Getting Back to Basics: A Guide to In-Drive Customer Service

Mike-Stein-newsletterI have been fortunate to see some great ideas, innovations, and solutions to service department processes in my travels over the past few months.  In my last article, we reviewed the customer’s perspective in regards to the ease of doing business with your service department.  This time around, we are going to take it a step further, I am going to outline the “Essential Building Blocks” that you can use as a framework in establishing Real Value for Your Business.

Be the customer, not the employee

When performing this assessment, the first thing you have to do is check your experience and automotive background at the door.  A customer (most likely) does not have this type of background and neither should you.  To perform an unbiased assessment of the operation, you have to start with a blank slate – only then will you see what is actually going on.   The questions you need to be asking yourself are:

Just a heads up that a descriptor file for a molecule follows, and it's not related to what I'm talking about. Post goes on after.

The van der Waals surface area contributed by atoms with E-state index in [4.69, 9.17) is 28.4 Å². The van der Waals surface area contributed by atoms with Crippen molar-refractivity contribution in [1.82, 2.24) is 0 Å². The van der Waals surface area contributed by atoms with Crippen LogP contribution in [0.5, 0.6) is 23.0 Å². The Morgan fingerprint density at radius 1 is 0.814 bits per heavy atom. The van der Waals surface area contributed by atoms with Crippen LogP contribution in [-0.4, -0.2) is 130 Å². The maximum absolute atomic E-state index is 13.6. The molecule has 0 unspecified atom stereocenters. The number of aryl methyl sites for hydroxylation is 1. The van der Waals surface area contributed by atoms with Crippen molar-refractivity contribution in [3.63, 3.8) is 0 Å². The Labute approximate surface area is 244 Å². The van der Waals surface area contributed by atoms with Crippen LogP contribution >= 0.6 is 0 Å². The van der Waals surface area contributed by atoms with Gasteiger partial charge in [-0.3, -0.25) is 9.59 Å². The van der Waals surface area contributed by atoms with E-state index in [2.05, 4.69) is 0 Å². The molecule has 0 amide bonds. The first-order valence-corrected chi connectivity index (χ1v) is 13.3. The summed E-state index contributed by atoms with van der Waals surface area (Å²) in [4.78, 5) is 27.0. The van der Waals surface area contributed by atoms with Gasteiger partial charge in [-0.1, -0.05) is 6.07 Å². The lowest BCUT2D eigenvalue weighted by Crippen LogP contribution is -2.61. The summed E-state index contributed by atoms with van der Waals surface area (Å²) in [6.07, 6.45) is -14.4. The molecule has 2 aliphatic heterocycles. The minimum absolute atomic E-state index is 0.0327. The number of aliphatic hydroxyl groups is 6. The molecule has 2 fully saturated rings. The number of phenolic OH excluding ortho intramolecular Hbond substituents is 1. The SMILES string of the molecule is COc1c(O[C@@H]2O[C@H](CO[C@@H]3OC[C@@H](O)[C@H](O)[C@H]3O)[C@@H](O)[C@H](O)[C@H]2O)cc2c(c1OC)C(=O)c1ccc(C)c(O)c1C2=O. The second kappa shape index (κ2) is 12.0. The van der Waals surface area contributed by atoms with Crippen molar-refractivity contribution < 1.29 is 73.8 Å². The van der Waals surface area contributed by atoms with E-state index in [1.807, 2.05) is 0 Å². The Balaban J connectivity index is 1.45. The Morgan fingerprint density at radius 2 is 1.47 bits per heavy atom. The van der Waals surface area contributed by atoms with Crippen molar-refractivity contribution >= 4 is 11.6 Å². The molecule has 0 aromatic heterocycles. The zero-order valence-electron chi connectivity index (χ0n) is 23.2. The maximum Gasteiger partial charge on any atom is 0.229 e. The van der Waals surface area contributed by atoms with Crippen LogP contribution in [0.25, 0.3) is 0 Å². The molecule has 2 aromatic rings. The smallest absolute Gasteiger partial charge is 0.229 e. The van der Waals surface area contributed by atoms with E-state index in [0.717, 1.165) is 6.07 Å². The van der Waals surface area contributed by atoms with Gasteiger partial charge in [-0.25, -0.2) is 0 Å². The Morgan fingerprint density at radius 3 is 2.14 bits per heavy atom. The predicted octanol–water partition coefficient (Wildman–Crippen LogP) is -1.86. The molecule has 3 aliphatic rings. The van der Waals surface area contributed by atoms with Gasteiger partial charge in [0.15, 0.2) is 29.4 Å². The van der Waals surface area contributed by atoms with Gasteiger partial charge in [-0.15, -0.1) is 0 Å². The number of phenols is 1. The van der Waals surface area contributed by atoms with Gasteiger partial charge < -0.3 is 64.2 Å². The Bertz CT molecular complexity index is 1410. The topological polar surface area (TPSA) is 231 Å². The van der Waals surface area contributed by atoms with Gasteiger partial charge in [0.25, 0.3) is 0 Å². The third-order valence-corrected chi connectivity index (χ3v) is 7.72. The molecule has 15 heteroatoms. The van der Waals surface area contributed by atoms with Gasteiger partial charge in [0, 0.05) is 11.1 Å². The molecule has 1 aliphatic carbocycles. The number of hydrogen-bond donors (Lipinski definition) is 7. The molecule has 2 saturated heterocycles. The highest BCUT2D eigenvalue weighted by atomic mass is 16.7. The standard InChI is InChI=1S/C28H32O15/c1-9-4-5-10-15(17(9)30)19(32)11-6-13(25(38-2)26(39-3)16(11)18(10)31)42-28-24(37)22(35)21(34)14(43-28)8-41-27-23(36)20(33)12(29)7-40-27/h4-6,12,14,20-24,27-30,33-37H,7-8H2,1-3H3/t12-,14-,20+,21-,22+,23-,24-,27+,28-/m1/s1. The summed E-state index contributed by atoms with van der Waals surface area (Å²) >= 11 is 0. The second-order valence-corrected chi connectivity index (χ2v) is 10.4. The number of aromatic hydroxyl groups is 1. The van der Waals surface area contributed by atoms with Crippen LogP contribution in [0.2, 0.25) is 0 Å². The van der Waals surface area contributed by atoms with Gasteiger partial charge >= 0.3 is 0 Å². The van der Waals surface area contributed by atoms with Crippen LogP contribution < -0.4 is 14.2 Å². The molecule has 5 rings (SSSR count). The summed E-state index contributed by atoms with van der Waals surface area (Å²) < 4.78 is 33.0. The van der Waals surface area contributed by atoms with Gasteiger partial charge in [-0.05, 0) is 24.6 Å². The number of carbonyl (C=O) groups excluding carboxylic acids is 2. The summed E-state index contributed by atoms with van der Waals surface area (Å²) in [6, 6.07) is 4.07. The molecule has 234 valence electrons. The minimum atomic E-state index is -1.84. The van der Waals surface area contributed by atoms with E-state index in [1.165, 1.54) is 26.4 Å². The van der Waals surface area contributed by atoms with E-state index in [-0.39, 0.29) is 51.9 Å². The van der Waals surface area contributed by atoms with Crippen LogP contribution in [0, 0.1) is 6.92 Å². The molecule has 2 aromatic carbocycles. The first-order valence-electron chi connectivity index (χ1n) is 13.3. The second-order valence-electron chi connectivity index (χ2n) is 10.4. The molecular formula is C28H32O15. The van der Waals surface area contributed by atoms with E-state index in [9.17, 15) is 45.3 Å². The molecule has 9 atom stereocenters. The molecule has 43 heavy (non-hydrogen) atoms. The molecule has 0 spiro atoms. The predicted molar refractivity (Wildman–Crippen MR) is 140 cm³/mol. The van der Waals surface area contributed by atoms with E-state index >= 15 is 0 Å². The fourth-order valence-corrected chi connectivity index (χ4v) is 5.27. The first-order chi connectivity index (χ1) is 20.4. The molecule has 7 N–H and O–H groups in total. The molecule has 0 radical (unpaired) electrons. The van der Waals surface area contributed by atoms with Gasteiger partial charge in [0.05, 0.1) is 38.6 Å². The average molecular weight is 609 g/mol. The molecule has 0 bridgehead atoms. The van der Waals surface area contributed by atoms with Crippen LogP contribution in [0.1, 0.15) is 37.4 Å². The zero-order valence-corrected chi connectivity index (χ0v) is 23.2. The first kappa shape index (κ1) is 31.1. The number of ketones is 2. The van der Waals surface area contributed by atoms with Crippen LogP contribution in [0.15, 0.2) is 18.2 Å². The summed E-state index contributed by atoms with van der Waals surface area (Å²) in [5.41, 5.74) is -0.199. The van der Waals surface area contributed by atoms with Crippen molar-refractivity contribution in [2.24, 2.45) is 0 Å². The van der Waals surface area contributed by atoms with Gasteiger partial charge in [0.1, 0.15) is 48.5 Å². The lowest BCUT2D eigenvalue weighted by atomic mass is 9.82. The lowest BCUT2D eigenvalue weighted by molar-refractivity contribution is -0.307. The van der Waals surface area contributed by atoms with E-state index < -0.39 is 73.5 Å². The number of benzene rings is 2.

• When you first approach the drive, or customer area, is it organized or is there controlled chaos?
  • Was someone ready to greet me when I pulled up?
  • Was I given time to “tell my story” / Did the consultant LISTEN to me?
  • Was I hurried along, or was I given an appropriate one on one consultation?

Be the “New Guy”

It’s always fun to play the new guy, no one really knows who you are, or what you can do.  You can ask questions (even dumb ones) without being looked down upon, you can work at a slightly slower pace and most importantly, you can talk to everyone…because you don’t know anyone.  The next time you are in the shop, act as if you are a new employee and ask yourself these simple questions:

  • Is the equipment up to date? 
  • Are the floors clean?
  • Are you walking into an atmosphere where the cars of tomorrow will be fixed or does it feel like a stray spark will cause a 5 alarm fire?
  • How does the team interact with one another?  With their supervisors?

Be the Marketeer